Precision Metalworkers


Education and Training Requirements

High School

Applicants for jobs in this field need to have at least a high school or vocational school education. Courses in mathematics, blueprint reading, drafting, computers, metalworking, and machine shop are very useful.

Postsecondary Training

Precision metalworkers can learn their trade either through informal on-the-job training or formal apprenticeships, which most employers prefer because of the thoroughness of the training. Lasting four to five years, apprenticeships combine a planned and supervised on-the-job training program with class work in related fields. On the job, apprentices learn how to set up and operate machine tools, such as lathes, milling machines, grinders, and jig borers. They also learn to use other mechanical equipment, gauges, and various hand tools. In addition, they receive classroom instruction in blueprint reading, mechanical drawing, tool programming, shop theory, shop mathematics, properties of various metals, and tool design. Many apprenticeship-training facilities have incorporated a set curriculum established by the National Institute for Metalworking Skills (NIMS). After students complete the established courses and pass performance evaluations and written exams, they receive a formal recognition of competency, a NIMS credential. This designation aids in their job search by confirming their skills and knowledge of the metalworking field.

Workers who become on-the-job trainees are initially assigned simple tasks that usually involve operating machines; later they are given increasingly more complex work. They pick up skills gradually. One drawback to this method is that it may take many years to learn all the necessary skills.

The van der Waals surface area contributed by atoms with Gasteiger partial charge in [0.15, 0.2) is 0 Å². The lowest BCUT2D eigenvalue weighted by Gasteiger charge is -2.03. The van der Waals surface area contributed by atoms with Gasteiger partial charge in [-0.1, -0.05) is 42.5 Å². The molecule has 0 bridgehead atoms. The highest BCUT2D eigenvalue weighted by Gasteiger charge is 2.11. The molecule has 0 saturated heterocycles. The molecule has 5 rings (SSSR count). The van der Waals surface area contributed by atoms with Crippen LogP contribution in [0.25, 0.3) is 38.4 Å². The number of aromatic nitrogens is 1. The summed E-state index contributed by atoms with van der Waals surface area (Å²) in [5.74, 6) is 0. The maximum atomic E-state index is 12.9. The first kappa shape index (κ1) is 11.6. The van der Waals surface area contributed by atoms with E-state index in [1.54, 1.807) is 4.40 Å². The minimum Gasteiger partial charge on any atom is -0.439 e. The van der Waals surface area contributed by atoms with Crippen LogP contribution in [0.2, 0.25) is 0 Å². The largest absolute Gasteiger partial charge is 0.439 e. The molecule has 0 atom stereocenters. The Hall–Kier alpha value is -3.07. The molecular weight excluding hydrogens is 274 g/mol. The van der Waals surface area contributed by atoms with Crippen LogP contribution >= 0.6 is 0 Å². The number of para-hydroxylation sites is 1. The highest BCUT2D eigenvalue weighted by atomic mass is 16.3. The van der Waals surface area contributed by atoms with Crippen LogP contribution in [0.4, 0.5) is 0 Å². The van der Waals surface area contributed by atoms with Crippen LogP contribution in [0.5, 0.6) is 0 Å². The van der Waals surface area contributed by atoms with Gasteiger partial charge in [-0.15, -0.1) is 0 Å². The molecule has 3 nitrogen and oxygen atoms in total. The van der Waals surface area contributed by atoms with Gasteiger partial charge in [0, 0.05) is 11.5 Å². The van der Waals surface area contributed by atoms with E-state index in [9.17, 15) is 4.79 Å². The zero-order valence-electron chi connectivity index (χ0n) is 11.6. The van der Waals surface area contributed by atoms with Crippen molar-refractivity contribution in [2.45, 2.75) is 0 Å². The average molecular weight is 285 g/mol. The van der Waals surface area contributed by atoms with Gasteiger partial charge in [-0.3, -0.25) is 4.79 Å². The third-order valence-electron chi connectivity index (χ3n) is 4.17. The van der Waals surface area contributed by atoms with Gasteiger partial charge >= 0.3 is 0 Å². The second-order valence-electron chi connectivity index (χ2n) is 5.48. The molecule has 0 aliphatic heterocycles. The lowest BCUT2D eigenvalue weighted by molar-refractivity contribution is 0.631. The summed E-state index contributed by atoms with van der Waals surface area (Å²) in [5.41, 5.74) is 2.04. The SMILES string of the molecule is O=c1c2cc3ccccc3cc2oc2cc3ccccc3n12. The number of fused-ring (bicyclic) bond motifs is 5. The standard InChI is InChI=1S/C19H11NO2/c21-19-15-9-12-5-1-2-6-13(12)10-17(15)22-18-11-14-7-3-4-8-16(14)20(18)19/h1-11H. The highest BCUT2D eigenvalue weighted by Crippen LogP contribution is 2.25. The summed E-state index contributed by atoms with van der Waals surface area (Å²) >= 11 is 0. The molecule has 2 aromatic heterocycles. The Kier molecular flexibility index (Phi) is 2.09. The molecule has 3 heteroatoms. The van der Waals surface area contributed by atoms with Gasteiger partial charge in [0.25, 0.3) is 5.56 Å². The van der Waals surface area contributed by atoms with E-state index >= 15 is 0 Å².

Tool and die makers or mold makers may start out as machinists. They supplement their metalworking experience with additional training, which may include layout work, shop mathematics, blueprint reading, heat-treating, and the use of precision tools, through vocational or correspondence schools.

Certification, Licensing, and Special Requirements

Certification or Licensing

Certification or licensing requirements for precision metalworkers vary depending upon employer. Some employers may require tool and die makers to be certified as journey workers, after they have completed a licensed program. State apprenticeship boards award this certification, and while it may not be required to work as a tool and die maker, it can improve employment opportunities.

Experience, Skills, and Personality Traits

Metal workers should have extensive experience reading blueprints and working with computer-aided design and computer-aided manufacturing software. Many enter the field through apprenticeships. They need well-honed analytical and mechanical skills as well as the know-how to set up and operate sophisticated manufacturing machinery.

Precision metalworkers have mechanical aptitude and the ability to work with careful attention to detail. To ensure the absolute precision of their work, they are very methodical and continuously check measurements of the workpiece throughout the job. Workers also need to be able to work as efficiently as possible, with a minimum waste of time or materials. Good eyesight is a must, and in some jobs, workers must be able to lift moderately heavy objects.

Because they often work without close supervision, tool and die makers need to be self-motivated and organized in their work habits. In addition, they need good communication skills to help them work in cooperation with other workers.